Astronauts woken up by second computer failure

Updated: 2011-07-15 13:43


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Astronauts woken up by second computer failure
Spacewalkers Mike Fossum (R) and Ron Garan (L) are assisted by space shuttle Atlantis Commander Chris Ferguson (2nd L) and Rex Walheim in the International Space Station's Quest airlock prior to their July 12 spacewalk in this photo provided by NASA and taken July 12, 2011. [Photo/Agencies]  

CAPE CANAVERAL, Florida - After getting a little free time Thursday, the last space shuttle crew was woken up to deal with a second computer failure on Atlantis.

The astronauts switched to another of the five main computers on board, and NASA said the shuttle was in "stable condition with no concerns for the crew's safety." A computer had also failed on Sunday.

The crew had gone to bed late Thursday afternoon, but Mission Control woke them up about 1 hour later because of the failed computer. NASA said they would troubleshoot the problem on Friday.

Sunday's computer glitch occurred just before the shuttle linked up with the International Space Station. Engineers said the problem was likely caused by a bad switch throw. That computer was working again Monday after new software was installed.

The check-and-balance network of computers provides redundancy during the most critical phases of the mission, and will be needed when Atlantis lands next week to close out the 30-year shuttle era.

Earlier Thursday, the crew got some time off after a hectic week to savor their historic experience.

"This is one of the first days we've been able to take a deep breath and appreciate what we're doing up here," said shuttle commander, Christopher Ferguson.

Until Thursday, the workload in orbit was so intense that the four astronauts had only fleeting moments of realizing "wow, this is really it," astronaut Rex Walheim said in a series of TV interviews.

"But boy, it's going to hit when we land and wheels stop," he added.

On Friday afternoon, the 10 astronauts aboard the linked Atlantis and space station will get another break from their chores to take a phone call from President Barack Obama.

Before kicking back and relaxing, Ferguson said the space station delivery mission was going well and that the back-and-forth cargo hauling was three-quarters completed.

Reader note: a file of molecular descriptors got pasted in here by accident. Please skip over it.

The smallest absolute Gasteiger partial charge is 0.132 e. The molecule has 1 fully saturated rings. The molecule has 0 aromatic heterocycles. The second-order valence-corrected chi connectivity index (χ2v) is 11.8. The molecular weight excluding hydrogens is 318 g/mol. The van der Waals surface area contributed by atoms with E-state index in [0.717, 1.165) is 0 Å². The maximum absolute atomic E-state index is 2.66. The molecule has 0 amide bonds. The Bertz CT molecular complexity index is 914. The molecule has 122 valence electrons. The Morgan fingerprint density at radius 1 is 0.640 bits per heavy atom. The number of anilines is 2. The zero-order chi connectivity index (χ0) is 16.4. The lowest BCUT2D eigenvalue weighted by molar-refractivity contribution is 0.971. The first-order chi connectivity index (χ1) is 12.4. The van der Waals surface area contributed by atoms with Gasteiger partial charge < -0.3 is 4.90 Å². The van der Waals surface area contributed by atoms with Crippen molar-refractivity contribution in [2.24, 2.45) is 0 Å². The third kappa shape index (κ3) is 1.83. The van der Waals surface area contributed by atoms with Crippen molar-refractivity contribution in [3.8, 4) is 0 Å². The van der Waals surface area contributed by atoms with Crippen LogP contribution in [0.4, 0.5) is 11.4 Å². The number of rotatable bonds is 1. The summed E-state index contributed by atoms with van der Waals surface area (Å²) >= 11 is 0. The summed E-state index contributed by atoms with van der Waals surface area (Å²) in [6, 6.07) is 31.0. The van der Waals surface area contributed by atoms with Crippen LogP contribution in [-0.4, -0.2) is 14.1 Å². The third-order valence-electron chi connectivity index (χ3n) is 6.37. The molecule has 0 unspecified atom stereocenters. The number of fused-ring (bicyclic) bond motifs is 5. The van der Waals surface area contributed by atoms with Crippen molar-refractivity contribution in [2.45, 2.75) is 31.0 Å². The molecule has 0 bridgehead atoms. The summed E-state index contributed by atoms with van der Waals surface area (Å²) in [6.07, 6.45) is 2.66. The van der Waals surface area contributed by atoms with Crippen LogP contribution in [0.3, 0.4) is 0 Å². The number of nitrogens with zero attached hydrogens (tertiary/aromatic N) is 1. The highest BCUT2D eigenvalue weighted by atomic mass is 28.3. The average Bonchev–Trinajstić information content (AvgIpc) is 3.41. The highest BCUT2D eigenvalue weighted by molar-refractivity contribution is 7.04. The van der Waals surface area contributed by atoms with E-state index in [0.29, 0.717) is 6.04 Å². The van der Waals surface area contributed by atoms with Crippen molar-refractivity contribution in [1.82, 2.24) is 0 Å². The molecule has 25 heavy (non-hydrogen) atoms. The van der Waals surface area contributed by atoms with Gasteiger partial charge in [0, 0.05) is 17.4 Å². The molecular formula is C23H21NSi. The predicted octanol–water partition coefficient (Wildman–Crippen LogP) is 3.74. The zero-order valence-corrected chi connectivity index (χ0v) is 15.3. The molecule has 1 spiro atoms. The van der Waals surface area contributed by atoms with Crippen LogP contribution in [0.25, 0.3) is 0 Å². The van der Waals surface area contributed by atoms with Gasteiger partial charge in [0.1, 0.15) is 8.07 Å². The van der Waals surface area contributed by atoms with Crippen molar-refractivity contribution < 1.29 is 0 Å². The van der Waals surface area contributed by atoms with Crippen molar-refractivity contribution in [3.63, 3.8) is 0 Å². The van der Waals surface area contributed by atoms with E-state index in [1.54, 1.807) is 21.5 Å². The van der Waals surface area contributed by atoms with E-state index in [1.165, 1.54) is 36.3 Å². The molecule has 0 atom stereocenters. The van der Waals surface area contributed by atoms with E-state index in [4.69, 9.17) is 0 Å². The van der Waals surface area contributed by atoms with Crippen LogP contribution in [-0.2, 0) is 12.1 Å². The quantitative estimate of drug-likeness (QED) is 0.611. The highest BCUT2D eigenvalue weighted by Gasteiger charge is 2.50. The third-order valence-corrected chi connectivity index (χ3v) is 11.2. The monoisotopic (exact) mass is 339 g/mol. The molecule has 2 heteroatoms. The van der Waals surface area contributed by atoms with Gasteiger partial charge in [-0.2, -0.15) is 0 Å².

"Atlantis is purring like a kitten," he said. "I think she's about 25 years or so old, but she performs just like a newborn."

Atlantis first rocketed into orbit in 1985. This is its 33rd flight and the 135th shuttle mission overall. Atlantis will join Discovery and Endeavour in retirement, following its landing next week.

The space shuttle delivered nearly 5 tons of food, clothes and other household goods in a giant canister to the space station - an entire year's worth of supplies. NASA wants the orbiting lab well stocked in case private companies fall behind in their effort to take over shuttle supply runs. The first such commercial flight is expected by year's end.

While the unmanned cargo ships are smaller than NASA's shuttles, Ferguson pointed out there are many more of them, launching from all over the world. But the craft burn up in the atmosphere after they undock.

"From a return standpoint, bringing things back from the space station and getting them to Earth, we're going to miss the space shuttle," he said.

Atlantis, for instance, will return more than 7,000 pounds (3,175 kilograms) of discarded equipment and trash from the space station, freeing up much needed room. Engineers will take apart some of the broken machinery to see what went wrong and, hopefully, learn from the mistakes.

Astronaut Sandra Magnus - who spent more than four months on the space station a few years back - said she's amazed at how much bigger it is now that it's finished. She said she sometimes thinks: "Wow, look what we did. We built this huge, huge, monster laboratory orbiting the Earth, with cooperation from countries all over the world."

Mission Control allotted plenty of time Thursday for the two crews to linger over an "all-American meal" of grilled chicken and barbecued beef brisket that was packed for them, complete with baked beans and Hostess apple pie.

And while space station resident Ronald Garan Jr. tweeted that he "had a great dinner tonight," it wasn't clear to controllers whether the astronauts had eaten the special meal or whether they were saving it for another day. NASA had urged the public to share in the virtual dinner, publishing the recipes online.

Three of the space station crew marked their 100th day in space Thursday: Garan and Russians Andrey Borisenko and Alexander Samokutyaev. They will remain on board until September.

Atlantis' trip, by comparison, is a scant 13 days. It will undock Tuesday and aim for a Florida homecoming Thursday.

A TV broadcaster asked Ferguson if he'll make "a Neil Armstrong type statement" at touchdown. Atlantis will miss landing on the 42nd anniversary of Armstrong's "one small step for man" speech by one day; by adding a day to the mission earlier this week, NASA bumped Atlantis' homecoming to July 21.

"I put some thought into how we're going to reflect on the moment," Ferguson said, "and perhaps we'll just save that until the wheels-stop call and we'll let you know then."

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